So in the beginning, in the very beginning of Election Day, what you want to do is, the poll watcher needs to keep an eye out to make sure that the machine that counts the ballots is at what’s called zero. So that you know that the machine hasn’t been reset after the most recent election, has not been used to count anything, and that you’re starting from scratch.
Multiple poll watchers were prevented from verifying the vote total was at zero on machines at several locations. Which means, again, the counts cast that entire precinct’s voting into doubt because now we don’t know whether or not it had been pre-populated with votes.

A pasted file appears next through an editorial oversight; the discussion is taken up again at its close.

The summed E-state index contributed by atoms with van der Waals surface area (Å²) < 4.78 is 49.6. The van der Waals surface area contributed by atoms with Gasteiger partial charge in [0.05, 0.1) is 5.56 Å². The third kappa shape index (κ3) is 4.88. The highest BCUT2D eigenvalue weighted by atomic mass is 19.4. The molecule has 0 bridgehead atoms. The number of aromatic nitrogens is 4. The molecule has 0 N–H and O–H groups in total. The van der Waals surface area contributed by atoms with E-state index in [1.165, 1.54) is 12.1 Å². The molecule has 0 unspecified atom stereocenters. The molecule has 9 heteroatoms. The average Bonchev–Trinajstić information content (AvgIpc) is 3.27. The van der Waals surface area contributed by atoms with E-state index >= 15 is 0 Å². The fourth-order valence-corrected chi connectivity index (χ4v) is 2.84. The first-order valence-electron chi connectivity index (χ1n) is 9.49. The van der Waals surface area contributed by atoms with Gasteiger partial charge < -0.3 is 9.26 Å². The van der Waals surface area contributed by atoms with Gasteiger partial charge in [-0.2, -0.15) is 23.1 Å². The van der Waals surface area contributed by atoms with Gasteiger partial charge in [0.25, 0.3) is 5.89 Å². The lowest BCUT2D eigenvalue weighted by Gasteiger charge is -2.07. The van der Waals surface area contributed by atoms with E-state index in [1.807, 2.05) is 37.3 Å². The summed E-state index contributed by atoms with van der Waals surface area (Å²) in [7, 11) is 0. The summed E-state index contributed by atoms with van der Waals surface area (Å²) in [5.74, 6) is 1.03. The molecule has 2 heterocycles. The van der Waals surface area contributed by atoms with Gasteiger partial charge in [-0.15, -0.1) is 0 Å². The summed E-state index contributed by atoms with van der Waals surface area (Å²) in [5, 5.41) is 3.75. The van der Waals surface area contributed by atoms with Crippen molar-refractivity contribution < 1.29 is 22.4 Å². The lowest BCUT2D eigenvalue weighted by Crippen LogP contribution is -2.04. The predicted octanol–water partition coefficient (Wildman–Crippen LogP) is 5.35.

Absence of evidence is not evidence of absence, of course. We don’t know one way or the other, but it certainly doesn’t increase our confidence in the vote totals for whatever precinct that prevented that from occurring.
There were some places where the number of people in the official voter rolls having been counted as having cast ballots was greater than the number of people who had been observed entering the polling location. That’s a problem because it indicates people were voting who didn’t actually come, which means that we don’t know who voted for them or if they even did vote themselves.
There were multiple reports of people who had already been counted as having voted, despite not having received an absentee ballot or having voted in the least even more egregiously. I understand that this is an orgy of bad news. Do you want me to continue or am I giving you—
Del Guidice: Oh, continue. Please continue.